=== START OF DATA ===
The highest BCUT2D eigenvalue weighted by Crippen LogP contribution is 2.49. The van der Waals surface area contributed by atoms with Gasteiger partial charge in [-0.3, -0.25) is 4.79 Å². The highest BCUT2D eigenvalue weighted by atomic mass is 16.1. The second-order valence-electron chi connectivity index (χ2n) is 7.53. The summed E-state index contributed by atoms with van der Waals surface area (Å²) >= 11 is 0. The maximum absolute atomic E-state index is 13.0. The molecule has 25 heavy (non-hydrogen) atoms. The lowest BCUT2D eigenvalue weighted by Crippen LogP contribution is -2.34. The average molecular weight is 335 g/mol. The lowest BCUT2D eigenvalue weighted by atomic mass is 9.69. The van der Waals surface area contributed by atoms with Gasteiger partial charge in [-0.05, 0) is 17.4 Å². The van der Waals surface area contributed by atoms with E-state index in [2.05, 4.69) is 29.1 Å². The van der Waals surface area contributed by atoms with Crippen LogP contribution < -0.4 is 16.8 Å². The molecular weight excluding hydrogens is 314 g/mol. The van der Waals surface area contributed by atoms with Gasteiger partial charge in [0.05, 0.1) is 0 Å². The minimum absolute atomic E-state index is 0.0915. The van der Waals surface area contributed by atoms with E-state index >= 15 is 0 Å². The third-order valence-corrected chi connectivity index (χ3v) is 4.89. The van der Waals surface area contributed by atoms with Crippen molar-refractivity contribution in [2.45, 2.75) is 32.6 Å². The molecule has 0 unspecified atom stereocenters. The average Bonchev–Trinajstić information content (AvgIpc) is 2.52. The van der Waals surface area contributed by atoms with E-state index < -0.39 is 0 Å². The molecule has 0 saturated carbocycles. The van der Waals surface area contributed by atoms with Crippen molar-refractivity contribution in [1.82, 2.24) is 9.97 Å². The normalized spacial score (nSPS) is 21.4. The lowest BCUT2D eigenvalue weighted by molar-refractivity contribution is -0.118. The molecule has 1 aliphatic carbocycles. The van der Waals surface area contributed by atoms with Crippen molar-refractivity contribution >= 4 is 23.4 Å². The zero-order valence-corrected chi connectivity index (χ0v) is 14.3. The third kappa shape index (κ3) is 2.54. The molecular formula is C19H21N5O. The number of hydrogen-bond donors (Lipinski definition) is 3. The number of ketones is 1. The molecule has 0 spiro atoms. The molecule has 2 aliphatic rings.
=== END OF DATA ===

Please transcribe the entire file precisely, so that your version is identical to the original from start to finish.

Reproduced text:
The highest BCUT2D eigenvalue weighted by Crippen LogP contribution is 2.49. The van der Waals surface area contributed by atoms with Gasteiger partial charge in [-0.3, -0.25) is 4.79 Å². The highest BCUT2D eigenvalue weighted by atomic mass is 16.1. The second-order valence-electron chi connectivity index (χ2n) is 7.53. The summed E-state index contributed by atoms with van der Waals surface area (Å²) >= 11 is 0. The maximum absolute atomic E-state index is 13.0. The molecule has 25 heavy (non-hydrogen) atoms. The lowest BCUT2D eigenvalue weighted by Crippen LogP contribution is -2.34. The average molecular weight is 335 g/mol. The lowest BCUT2D eigenvalue weighted by atomic mass is 9.69. The van der Waals surface area contributed by atoms with Gasteiger partial charge in [-0.05, 0) is 17.4 Å². The van der Waals surface area contributed by atoms with E-state index in [2.05, 4.69) is 29.1 Å². The van der Waals surface area contributed by atoms with Crippen LogP contribution < -0.4 is 16.8 Å². The molecular weight excluding hydrogens is 314 g/mol. The van der Waals surface area contributed by atoms with Gasteiger partial charge in [0.05, 0.1) is 0 Å². The minimum absolute atomic E-state index is 0.0915. The van der Waals surface area contributed by atoms with E-state index >= 15 is 0 Å². The third-order valence-corrected chi connectivity index (χ3v) is 4.89. The van der Waals surface area contributed by atoms with Crippen molar-refractivity contribution in [2.45, 2.75) is 32.6 Å². The molecule has 0 unspecified atom stereocenters. The average Bonchev–Trinajstić information content (AvgIpc) is 2.52. The van der Waals surface area contributed by atoms with E-state index < -0.39 is 0 Å². The molecule has 0 saturated carbocycles. The van der Waals surface area contributed by atoms with Crippen molar-refractivity contribution in [1.82, 2.24) is 9.97 Å². The normalized spacial score (nSPS) is 21.4. The lowest BCUT2D eigenvalue weighted by molar-refractivity contribution is -0.118. The molecule has 1 aliphatic carbocycles. The van der Waals surface area contributed by atoms with Crippen molar-refractivity contribution >= 4 is 23.4 Å². The zero-order valence-corrected chi connectivity index (χ0v) is 14.3. The third kappa shape index (κ3) is 2.54. The molecular formula is C19H21N5O. The number of hydrogen-bond donors (Lipinski definition) is 3. The number of ketones is 1. The molecule has 0 spiro atoms. The molecule has 2 aliphatic rings.